The indefatigable Jordi Savall has taken on many roles over the years: viola da gamba virtuoso, conductor, scholar, entrepreneur, free thinker -- and now we should add "patriarch." Indeed, his current touring edition of Hesperion is almost entirely a family affair, early music's answer to other notable multigenerational touring clans like the Brubecks, the Romeros and the Jobims.
Wait: Let's strike the term "early music." This quintet has sprawled beyond those musty boundaries, using old instruments and forms in ways that transcend the genre. At almost any time Saturday night, one could have stumbled into the Getty Center's Williams Auditorium and sworn that this was a world music or folk concert.
A good deal of the new in Hesperion XXI's concert came from the kids -- Savall's daughter Arianna on vocals and arpa doppia (a folk harp of sorts) and son Ferran on the orbo (a large member of the lute family). In a solo spot, Arianna sang two songs from her recent album "Bella Terra," on her dad's Alia Vox label, in which she puts her own beguiling melodies to Mediterranean poetry. She also added an improvisation on a Santiago de Murcia jota that veered into some strikingly modern-sounding harmonies.
The charismatic Ferran performed a beautiful improvisation on his instrument, with smooth vocal obbligato, that crossed into the realms of jazz harmony and Latin jazz rhythms. And small wonder, for in addition to his early music activity, Ferran is an avid participant in jam sessions in Barcelona's jazz clubs.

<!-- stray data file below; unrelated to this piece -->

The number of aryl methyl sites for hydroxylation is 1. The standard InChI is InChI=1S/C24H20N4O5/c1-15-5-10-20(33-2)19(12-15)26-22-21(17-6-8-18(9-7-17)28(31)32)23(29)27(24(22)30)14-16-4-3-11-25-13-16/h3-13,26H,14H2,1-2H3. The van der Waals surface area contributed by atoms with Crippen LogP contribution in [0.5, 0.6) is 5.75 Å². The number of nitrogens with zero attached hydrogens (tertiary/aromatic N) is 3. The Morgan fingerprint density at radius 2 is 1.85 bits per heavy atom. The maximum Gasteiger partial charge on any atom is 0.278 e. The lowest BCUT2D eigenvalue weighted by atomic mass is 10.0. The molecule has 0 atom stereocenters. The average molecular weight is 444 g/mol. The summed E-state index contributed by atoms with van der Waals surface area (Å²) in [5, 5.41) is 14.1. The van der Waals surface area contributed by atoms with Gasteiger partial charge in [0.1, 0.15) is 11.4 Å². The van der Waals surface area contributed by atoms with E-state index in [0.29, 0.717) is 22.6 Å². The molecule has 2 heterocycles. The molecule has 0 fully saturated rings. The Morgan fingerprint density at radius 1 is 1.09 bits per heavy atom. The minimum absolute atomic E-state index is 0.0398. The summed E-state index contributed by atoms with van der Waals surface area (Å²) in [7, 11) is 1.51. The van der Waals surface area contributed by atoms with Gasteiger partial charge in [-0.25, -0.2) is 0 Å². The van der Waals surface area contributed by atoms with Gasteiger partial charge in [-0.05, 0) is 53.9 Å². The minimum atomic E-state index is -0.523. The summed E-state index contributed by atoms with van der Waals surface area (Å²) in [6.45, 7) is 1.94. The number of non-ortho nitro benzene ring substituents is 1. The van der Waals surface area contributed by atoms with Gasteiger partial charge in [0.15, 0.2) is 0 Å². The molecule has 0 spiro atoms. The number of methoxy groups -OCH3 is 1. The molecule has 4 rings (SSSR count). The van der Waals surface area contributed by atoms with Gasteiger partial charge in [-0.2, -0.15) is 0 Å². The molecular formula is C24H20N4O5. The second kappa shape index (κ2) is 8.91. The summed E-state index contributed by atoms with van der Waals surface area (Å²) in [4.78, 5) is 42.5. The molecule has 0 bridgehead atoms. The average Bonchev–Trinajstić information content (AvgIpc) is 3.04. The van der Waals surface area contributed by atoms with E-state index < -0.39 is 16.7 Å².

Jordi Savall continues to astonish on his collection of delicate viols da gamba, and his wife, soprano Montserrat Figueras, sang with exceptionally intense expression and beauty. Percussionist Pedro Estevan is the only non-Savall -- though he is practically a member of the family, having played with Hesperion since 1985 -- and with every crisp, resonant tap of his drums, castanets or claves, he finds the right, spare, perfectly timed accent.
Yet the most fascinating thing about this quintet is how it ties everything together in the tradition of Mediterranean cross-cultural exchange, reaching deep into the past while absorbing influences from everywhere, reviving the lost art of improvisation that makes the music seem contemporary without compromising tradition.
Hesperion XXI's "Ostinato" CD is an irresistible example; the group's improvisations on set chord patterns from that project generated driving rhythmic grooves that could have gone on all night.